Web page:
A 12-year-old Montana boy was viciously beaten, starved, and “tortured” to death, allegedly at the hands of his grandparents and teen uncle who recorded the abuse on cell phones, according to court documents.
James Sasser Jr., 47, Patricia Batts, 48, and the victim’s 14-year-old teen uncle are now facing felony deliberate homicide charges in the death of James Alex Hurley after the young boy was found beaten to death in early February, according to the Bozeman Daily Chronicle.
A Gallatin County Sheriff’s deputy was called to the home Feb. 3 after Hurley had died. The deputy believed the 12-year-old boy’s death was suspicious after wounds and contusions were found all over his body, according to a criminal complaint obtained by Oxygen.com.
The investigation into the boy’s death uncovered a disturbing pattern of alleged abuse — often documented by his family members, with videos allegedly discovered on all three of the suspects' phones.
In one video, Batts can allegedly be seen choking and slapping Hurley into a wall. In another, the boy was allegedly mocked after the grandfather forbade him from using the restroom, investigators said.
The videos also showed Hurley being forced to do jumping jacks while holding his buttocks as he cried, holding his head as he rocked back and forth and moaned, or being forced to hold his hands above his head as he shook and cried, the complaint claims.
In one video after Hurley complained that his head hurt, Batts allegedly told him, “Who cares?”
The teen uncle told investigators that he had made a paddle out of wood with a blue taped handle that he used to beat Hurley, often on the buttocks, according to the complaint. Investigators said at the time of Hurley’s death he had what “appeared to be severe” bruising on his buttocks.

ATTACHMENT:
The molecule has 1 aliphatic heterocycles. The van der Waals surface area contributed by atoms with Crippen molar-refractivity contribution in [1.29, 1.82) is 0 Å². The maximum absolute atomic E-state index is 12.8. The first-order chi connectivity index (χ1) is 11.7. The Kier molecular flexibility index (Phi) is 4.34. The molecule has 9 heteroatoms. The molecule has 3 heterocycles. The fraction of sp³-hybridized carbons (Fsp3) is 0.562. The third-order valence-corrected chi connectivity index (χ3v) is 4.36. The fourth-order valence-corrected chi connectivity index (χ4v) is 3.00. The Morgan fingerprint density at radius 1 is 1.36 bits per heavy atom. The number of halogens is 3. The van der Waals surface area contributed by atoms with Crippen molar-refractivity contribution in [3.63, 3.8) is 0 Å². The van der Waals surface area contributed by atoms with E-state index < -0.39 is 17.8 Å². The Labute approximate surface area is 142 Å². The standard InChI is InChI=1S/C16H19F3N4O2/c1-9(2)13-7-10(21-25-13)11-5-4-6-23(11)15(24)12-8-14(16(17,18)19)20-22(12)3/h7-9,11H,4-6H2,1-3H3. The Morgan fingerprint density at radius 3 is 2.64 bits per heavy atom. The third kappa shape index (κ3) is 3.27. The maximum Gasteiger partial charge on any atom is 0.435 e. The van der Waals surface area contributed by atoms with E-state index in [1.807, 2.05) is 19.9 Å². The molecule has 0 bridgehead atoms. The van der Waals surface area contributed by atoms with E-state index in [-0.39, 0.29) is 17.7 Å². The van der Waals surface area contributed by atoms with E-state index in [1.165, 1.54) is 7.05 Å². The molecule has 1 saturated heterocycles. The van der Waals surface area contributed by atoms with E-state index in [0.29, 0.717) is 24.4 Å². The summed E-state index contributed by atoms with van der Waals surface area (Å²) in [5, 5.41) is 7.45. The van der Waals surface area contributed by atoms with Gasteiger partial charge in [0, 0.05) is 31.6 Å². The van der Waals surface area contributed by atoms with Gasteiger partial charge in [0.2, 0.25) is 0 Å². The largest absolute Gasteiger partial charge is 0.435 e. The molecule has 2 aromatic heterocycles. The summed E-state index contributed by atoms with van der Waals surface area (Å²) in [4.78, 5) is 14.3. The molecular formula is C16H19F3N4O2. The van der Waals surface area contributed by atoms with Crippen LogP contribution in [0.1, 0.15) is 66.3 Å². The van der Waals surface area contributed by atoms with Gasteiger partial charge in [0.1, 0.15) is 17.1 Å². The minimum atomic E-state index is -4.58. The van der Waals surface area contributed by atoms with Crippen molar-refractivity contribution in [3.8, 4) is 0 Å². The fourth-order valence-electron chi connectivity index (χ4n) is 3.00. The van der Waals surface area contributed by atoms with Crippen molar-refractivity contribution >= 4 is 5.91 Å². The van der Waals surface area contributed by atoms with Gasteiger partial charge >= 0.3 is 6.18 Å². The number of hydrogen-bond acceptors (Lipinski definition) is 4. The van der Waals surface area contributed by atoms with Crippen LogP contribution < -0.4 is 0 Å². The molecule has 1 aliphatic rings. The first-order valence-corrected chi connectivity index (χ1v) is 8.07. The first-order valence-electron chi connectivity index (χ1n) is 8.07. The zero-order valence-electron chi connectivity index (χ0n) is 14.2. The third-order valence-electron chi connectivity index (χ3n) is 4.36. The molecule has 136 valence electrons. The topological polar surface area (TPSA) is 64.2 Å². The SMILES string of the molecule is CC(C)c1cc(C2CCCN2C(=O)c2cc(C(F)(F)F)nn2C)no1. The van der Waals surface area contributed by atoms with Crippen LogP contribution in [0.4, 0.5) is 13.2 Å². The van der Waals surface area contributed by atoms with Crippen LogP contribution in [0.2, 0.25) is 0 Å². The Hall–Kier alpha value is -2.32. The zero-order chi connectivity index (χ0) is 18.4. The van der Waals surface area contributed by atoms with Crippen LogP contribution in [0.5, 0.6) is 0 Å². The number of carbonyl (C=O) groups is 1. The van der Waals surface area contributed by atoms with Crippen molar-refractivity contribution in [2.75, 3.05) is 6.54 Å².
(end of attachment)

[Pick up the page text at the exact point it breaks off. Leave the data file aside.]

Detectives also said they found a large gash on the back of Hurley’s head that “would be very difficult to self-inflict.”
A state medical examiner later preliminarily said he believed Hurley had died of “blunt force trauma to the back of the head” after conducting an autopsy on the boy’s body, but wanted to wait for the toxicology reports before giving his final opinion.
During a search of the home, investigators say they found evidence that “very large amounts of blood” had previously been cleaned up.
Batts and Sasser Jr. allegedly told investigators that Hurley and the teen uncle had an altercation with one another on the night of the Super Bowl, according to the complaint.
The teen had struck Hurley with the paddle but denied that it had been on the head, Batts allegedly told detectives.
Search history on the teen uncle’s phone showed that on the night of Feb. 2, he searched “what are the symptoms of brain injury,” “symptoms of sleep deprivation,” and “how to tell if someone has a concussion,” authorities said.
Batts also claimed Hurley slept on the floor of the living room that night, “moaning” throughout, investigators said. By the morning, the boy was dead.
All three family members told authorities that Hurley had complained of hearing voices and said in the week before he died, the teen uncle once woke up to find Hurley holding a knife over Batts. The uncle told investigators he attacked Hurley and beat him up “pretty good” after discovering him that night in an attempt to prevent him from hurting anyone, according to the complaint.
Hurley reportedly went to live with the family about two years ago. His mother had sent him to live with his father, but his father died a short time later, so Hurley moved in with his grandparents.
Authorities also allegedly found videos showing Hurley about two years ago that showed the boy looking “healthy and well fed,” but said in the final videos Hurley looked “emaciated.”
The family allegedly locked up food in the home to prevent Hurley from getting access to it, according to the complaint.
Sasser Jr. is being held on a $500,000 bail, while Batts’ bail has been set at $750,000.
The teen uncle, who is being held at the Yellowstone Youth Services Center, is being held on a $500,000 bail, the local paper reports.
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